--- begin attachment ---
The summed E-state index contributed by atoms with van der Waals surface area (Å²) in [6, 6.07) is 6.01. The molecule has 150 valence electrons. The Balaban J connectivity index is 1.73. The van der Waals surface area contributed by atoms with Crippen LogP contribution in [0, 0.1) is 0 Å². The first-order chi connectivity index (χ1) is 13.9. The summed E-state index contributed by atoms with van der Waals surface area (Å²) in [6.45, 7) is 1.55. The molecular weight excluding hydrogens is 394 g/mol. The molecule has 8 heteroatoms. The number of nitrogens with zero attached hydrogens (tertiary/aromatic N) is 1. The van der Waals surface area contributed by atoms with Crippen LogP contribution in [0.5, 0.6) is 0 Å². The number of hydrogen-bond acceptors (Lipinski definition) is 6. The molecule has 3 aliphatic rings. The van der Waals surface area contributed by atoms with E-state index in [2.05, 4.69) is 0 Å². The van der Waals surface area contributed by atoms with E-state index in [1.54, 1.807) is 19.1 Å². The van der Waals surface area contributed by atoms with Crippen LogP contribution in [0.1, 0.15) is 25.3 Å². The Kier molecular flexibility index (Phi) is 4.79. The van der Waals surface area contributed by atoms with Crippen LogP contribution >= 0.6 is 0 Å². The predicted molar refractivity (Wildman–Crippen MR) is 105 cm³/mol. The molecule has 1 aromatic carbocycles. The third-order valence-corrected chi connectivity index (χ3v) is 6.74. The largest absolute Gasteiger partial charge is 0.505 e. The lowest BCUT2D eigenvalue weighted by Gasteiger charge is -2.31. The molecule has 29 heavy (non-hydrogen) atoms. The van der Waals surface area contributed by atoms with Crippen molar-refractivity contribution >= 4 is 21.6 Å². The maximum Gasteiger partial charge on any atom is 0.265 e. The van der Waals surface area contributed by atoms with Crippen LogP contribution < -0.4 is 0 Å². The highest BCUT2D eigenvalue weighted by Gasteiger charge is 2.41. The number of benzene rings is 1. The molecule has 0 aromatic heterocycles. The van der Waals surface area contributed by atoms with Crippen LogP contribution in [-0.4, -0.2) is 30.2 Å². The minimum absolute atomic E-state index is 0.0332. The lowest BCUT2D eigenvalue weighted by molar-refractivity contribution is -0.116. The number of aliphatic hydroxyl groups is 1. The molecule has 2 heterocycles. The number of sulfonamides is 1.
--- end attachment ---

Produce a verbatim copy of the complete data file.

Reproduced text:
The summed E-state index contributed by atoms with van der Waals surface area (Å²) in [6, 6.07) is 6.01. The molecule has 150 valence electrons. The Balaban J connectivity index is 1.73. The van der Waals surface area contributed by atoms with Crippen LogP contribution in [0, 0.1) is 0 Å². The first-order chi connectivity index (χ1) is 13.9. The summed E-state index contributed by atoms with van der Waals surface area (Å²) in [6.45, 7) is 1.55. The molecular weight excluding hydrogens is 394 g/mol. The molecule has 8 heteroatoms. The number of nitrogens with zero attached hydrogens (tertiary/aromatic N) is 1. The van der Waals surface area contributed by atoms with Crippen LogP contribution in [0.5, 0.6) is 0 Å². The number of hydrogen-bond acceptors (Lipinski definition) is 6. The molecule has 3 aliphatic rings. The van der Waals surface area contributed by atoms with E-state index in [2.05, 4.69) is 0 Å². The van der Waals surface area contributed by atoms with E-state index in [1.54, 1.807) is 19.1 Å². The van der Waals surface area contributed by atoms with Crippen LogP contribution in [0.1, 0.15) is 25.3 Å². The Kier molecular flexibility index (Phi) is 4.79. The van der Waals surface area contributed by atoms with Crippen LogP contribution >= 0.6 is 0 Å². The predicted molar refractivity (Wildman–Crippen MR) is 105 cm³/mol. The molecule has 1 aromatic carbocycles. The third-order valence-corrected chi connectivity index (χ3v) is 6.74. The largest absolute Gasteiger partial charge is 0.505 e. The lowest BCUT2D eigenvalue weighted by Gasteiger charge is -2.31. The molecule has 29 heavy (non-hydrogen) atoms. The van der Waals surface area contributed by atoms with Crippen molar-refractivity contribution >= 4 is 21.6 Å². The maximum Gasteiger partial charge on any atom is 0.265 e. The van der Waals surface area contributed by atoms with Crippen LogP contribution < -0.4 is 0 Å². The highest BCUT2D eigenvalue weighted by Gasteiger charge is 2.41. The number of benzene rings is 1. The molecule has 0 aromatic heterocycles. The van der Waals surface area contributed by atoms with Crippen LogP contribution in [-0.4, -0.2) is 30.2 Å². The minimum absolute atomic E-state index is 0.0332. The lowest BCUT2D eigenvalue weighted by molar-refractivity contribution is -0.116. The number of aliphatic hydroxyl groups is 1. The molecule has 2 heterocycles. The number of sulfonamides is 1.